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Thursday, 20 January, 2011 - 12:00 am

I received a great deal of nachas from a recent phone call. A former community member, who now lives elsewhere, called to tell me about his experience on a cruise to Antarctica. He excitedly informed that he met Jews from all over. 

“In fact,” he tells me, “One elderly gentleman told me that he had never put on tefillin. I immediately offered him to join me in my cabin and do the mitzvah with my tefillin. After initially declining, he agreed (thanks to the urging of his wife). I helped him wrap tefillin and congratulated him on the deed.

“But it wasn’t over yet. The next day, he came knocking on my door and I helped him don phylacteries again. Before parting ways, I told him to visit the local Chabad center in his hometown, where he would undoubtedly receive assistance to continue this newfound mitzvah.”


In a comment referencing this week’s Torah portion of Yitro, the Talmud states (paraphrased):

At the Giving of the Torah, G-d overturned Mount Sinai upon the Children of Israel like an [inverted] cask, and said to them: "If you accept the Torah, fine; if not, here shall be your burial."

Rabbi Acha ben Yaakov observed: This resulted in a strong legal contest against the Torah (since it was a contract entered into under duress). Said Raba: But they re-accepted it (out of their own, uncompelled choice) in the days of Achashverosh, as it is written (Esther 9:27): "The Jews confirmed, and accepted" -- on that occasion they confirmed what they had accepted long before.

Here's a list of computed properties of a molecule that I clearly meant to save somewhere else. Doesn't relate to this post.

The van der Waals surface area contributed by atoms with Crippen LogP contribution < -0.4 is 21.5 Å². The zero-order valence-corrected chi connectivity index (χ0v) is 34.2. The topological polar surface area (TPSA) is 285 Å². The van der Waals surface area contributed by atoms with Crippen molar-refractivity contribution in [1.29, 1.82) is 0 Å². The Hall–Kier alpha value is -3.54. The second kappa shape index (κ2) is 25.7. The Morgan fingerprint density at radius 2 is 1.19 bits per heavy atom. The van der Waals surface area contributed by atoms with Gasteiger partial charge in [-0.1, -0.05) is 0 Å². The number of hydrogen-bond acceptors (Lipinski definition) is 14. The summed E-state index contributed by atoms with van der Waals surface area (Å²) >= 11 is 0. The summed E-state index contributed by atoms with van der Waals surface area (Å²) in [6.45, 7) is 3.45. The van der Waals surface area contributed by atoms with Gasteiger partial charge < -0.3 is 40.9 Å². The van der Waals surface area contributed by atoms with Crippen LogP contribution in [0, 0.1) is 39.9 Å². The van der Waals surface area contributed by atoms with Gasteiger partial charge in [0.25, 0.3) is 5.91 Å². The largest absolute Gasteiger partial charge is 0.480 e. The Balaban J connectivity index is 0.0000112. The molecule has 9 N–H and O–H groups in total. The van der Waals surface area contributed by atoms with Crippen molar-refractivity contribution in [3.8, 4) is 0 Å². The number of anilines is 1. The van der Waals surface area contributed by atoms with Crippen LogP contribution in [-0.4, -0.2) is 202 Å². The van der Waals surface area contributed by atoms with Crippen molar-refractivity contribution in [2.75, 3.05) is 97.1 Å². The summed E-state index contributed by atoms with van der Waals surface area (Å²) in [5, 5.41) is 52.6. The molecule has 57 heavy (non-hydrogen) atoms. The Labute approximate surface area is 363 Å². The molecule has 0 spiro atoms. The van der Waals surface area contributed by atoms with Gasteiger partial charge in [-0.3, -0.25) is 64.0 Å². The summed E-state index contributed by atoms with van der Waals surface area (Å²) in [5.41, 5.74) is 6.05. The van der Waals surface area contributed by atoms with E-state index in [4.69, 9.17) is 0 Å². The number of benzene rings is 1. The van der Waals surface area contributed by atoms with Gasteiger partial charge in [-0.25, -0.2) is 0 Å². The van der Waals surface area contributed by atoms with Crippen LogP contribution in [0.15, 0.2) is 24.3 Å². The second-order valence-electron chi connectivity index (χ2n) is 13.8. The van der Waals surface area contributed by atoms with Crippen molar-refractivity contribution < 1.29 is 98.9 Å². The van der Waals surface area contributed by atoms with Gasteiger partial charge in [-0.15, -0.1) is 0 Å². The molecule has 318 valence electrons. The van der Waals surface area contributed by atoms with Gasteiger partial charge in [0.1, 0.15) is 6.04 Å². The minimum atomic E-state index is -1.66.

The Talmud quotes from the Torah’s language to prove its point. Nonetheless, it still begs the question: The Jews explicitly agreed to G-d’s Torah as evidenced by their famous proclamation, “Naaseh v’nishma” – “(All that G-d said) we will do and we will hear.” So why is the Talmud doubting their eagerness?


Chassidic thought teaches that the symbolism of the mountain represents a great heap of love. In other words, G-d piled on so much love and affection toward the Israelites that they were compelled to accept His Torah. If any of us were privy to such intense and intimate display of Divine revelation, we too would have no choice other than to accept anything we were told. This doesn’t mean the Jews were dazzled into agreement; it simply means the elements that usually interfere with selfless devotion were overshadowed and melted away in face of G-d’s embrace.

It may be compared to the promises a child makes to her parents after receiving a fabulous gift. Those promises are true, but they are inspired by the good feelings of the moment. In fact, they are truer than the feelings expressed in less glorious moments of tantrums and mischief. They are automatic during the euphoria, but may dissipate in its absence.

When the child later lives up to her promise, she has displayed true ownership of those feelings. Previously they were imposed upon her. Now she has displayed that they come from within.

Similarly, the Talmud is teaching, the Jews were awfully enthusiastic about receiving the Torah. But they didn’t earn that passion of their own accord. Later, in a more difficult moment, they achieved true internalization. In the times of Esther and Mordechai they embraced the Torah – despite the challenges.


This, to me, is the power of the Jewish soul. 

A Jew lives Jewishly in a synagogue and Jewish community. Against the odds, he brings the mitzvos with him to total strangers and to the South Pole. 

A man seems to agree to lay tefillin because of external influence. But deep down inside, he comes back asking for more.

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